# where oak is used, it must complement the potentially burgundian style of the wine, and always be in the background, never dominating;
# grenache-dominant wines are more likely to successfully cellar for decades than syrah-dominant (and a good percentage of mourvedre helps too);
# and finally, the wines must not be reductive. This is a particular hazard to be watched for, in cellaring Cotes du Rhone, with so many wines being raised in concrete.
A vintage chart for the southern Rhone Valley in recent years can be found here, scroll down.
Cotes du Rhone: a comparison of two wine-styles:
Guigal: syrah-dominant since 1998, c.50%, grenache and significant mourvedre, some minor vars, a significant part of the wine around 40% raised in foudre, the balance stainless steel. Grapes mostly de-stemmed.
Charvin: grenache-dominant c.80%, syrah and minor varieties, all the wine raised in concrete, as is still typical of many Cotes du Rhone. Significant use of whole-bunches.
Guigal’s Cotes du Rhone (after vacillating for a while, they have settled on the non-hyphenated form) has long had extended elevation – at 18 months minimum longer than virtually all other producers. Virtually all the raw materials are bought in, some fruit but mostly wine. Details of cuvaison are therefore vague, but thought to be quite long. Unlike many examples of the wine-style, a clearly large (40% according to Livingstone-Learmonth) part of the wine is raised in 5,000-litre foudres, with the balance (latterly) in stainless steel. The wine is at least three years in the company cellars. Because the volumes made are now so large, requiring multiple bottlings, extreme attention is paid to blending and re-blending to achieve total consistency in the final bottled wine throughout the vintage. Volume is not fixed, the Guigals being such master-tasters and buying only on taste, that if in a given year the material offered is not up to standard, the volume of Cotes du Rhone is less, even half. But over the years the trend-line has been from less than 70,000 x 9-litre cases in the earliest 1990s through to c.333,300 cases (4 million bottles) for the great 2016 vintage. 375,000 cases were made in 2017. The wine is not fined, but is filtered … again contrasting with the Charvin.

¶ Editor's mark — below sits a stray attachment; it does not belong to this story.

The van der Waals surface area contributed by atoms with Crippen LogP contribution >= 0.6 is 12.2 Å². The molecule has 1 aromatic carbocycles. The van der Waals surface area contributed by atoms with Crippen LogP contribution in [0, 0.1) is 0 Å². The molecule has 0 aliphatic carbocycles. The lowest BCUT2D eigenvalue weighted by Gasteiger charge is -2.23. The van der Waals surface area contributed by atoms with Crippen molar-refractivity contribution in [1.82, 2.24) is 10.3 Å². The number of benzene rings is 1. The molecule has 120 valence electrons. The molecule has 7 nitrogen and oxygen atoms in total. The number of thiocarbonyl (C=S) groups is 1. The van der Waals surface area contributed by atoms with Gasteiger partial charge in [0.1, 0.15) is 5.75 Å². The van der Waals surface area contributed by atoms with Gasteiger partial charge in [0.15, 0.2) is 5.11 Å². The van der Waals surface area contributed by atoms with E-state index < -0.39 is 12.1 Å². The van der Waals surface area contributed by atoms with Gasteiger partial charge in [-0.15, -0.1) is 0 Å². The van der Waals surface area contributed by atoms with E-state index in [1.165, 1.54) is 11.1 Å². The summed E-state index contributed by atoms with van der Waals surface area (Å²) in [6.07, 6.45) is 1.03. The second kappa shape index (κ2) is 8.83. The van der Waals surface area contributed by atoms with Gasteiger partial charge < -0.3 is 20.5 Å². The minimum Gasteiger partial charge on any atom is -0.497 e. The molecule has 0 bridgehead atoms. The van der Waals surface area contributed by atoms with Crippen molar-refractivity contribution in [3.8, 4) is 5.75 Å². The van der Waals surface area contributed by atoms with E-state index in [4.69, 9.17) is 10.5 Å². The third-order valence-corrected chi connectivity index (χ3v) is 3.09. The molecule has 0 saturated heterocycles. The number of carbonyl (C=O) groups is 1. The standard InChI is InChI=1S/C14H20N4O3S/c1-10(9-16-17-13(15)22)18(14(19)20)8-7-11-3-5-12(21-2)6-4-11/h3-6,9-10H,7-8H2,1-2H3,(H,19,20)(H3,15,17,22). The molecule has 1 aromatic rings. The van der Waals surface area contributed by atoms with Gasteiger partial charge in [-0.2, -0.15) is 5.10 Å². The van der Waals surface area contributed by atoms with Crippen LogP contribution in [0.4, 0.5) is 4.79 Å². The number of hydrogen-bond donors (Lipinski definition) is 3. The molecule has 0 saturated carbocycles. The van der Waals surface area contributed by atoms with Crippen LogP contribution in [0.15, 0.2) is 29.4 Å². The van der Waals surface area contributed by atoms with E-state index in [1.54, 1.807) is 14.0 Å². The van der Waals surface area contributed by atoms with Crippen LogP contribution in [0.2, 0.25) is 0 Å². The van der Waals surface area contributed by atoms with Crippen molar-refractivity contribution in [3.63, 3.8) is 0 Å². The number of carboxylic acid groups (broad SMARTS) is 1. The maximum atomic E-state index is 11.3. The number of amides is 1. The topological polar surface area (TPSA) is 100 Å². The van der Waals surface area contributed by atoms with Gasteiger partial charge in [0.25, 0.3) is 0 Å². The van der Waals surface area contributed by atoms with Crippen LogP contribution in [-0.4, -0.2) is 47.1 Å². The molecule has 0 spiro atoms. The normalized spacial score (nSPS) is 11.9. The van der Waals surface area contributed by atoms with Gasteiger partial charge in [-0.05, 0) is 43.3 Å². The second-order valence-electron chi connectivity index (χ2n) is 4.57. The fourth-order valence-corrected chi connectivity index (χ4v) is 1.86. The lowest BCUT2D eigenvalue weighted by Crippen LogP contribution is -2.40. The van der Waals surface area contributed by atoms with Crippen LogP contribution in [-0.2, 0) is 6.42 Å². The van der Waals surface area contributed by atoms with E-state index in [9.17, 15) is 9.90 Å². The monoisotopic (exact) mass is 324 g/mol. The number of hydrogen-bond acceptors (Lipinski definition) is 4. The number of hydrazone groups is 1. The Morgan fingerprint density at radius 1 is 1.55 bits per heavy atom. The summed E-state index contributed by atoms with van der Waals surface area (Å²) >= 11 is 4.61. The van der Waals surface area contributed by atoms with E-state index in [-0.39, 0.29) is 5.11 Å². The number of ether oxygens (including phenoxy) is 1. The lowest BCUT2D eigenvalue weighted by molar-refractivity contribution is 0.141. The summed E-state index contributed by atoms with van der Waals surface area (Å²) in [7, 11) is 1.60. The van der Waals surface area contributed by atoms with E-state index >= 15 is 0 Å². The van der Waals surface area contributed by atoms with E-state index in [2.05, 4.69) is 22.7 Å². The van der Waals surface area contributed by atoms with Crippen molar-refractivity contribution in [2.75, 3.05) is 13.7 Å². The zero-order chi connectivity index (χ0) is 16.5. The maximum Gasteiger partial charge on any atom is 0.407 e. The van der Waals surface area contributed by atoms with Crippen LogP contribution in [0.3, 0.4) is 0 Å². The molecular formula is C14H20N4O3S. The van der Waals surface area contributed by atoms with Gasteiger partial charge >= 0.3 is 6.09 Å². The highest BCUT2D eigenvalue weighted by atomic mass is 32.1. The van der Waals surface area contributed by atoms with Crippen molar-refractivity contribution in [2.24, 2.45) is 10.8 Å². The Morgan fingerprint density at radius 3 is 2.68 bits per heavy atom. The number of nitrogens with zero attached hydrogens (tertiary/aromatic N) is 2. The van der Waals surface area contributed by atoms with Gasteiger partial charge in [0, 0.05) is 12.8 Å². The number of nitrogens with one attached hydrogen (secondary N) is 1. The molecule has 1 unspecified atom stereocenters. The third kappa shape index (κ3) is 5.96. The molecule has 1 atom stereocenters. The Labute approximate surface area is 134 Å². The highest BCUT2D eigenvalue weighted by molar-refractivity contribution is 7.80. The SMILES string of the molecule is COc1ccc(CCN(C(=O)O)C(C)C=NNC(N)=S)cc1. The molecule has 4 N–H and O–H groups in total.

In the 1980s the wine was grenache-dominant. Those wines cellared remarkably well. In the 1990s the percentage of syrah increased, and from 1998 on, syrah has been the dominant variety. The blend varies in detail, but typically now is syrah 50 – 55%, grenache c. 35 – 40%, the balance mourvedre (unusually high, relative to most Cotes du Rhone). Sometimes there are minor blending varieties too. Average vine age is 35 years or so, and the average cropping rate over the years is 40 hl/ha = 5.2 t/ha = 2.1 t/ac. Most years the fruit is de-stemmed, little or no whole-bunches. It is noteworthy that the price of Guigal Cotes du Rhone has barely changed in the New Zealand market in 20 years … perhaps another reason for moving to syrah-dominance. One intriguing aspect of this tasting will be to ascertain if the syrah-dominant blends cellar as well as the earlier grenache-dominant ones.
In contrast Charvin’s Cotes-du-Rhone, labelled Le Poutet in some markets, has a cuvaison of 15 – 20 days, and is raised in concrete only for 16 – 18 months. Volumes here are much smaller, varying round 3,000 cases, rarely 4,000. Apart from the recently-leased mourvedre, the fruit is all from home-vineyards. Livingstone-Learmonth records that since 2010 the blend has been 81% grenache average age 45 years, 7.5 syrah, 7.5 mourvedre, the balance carignan, all old-vine. Earlier vintages averaged grenache 85%, syrah 10, carignan 5. A significant to dominant proportion of whole-bunches are used, also contrasting with Guigal. The wine is fined as needed, but not filtered.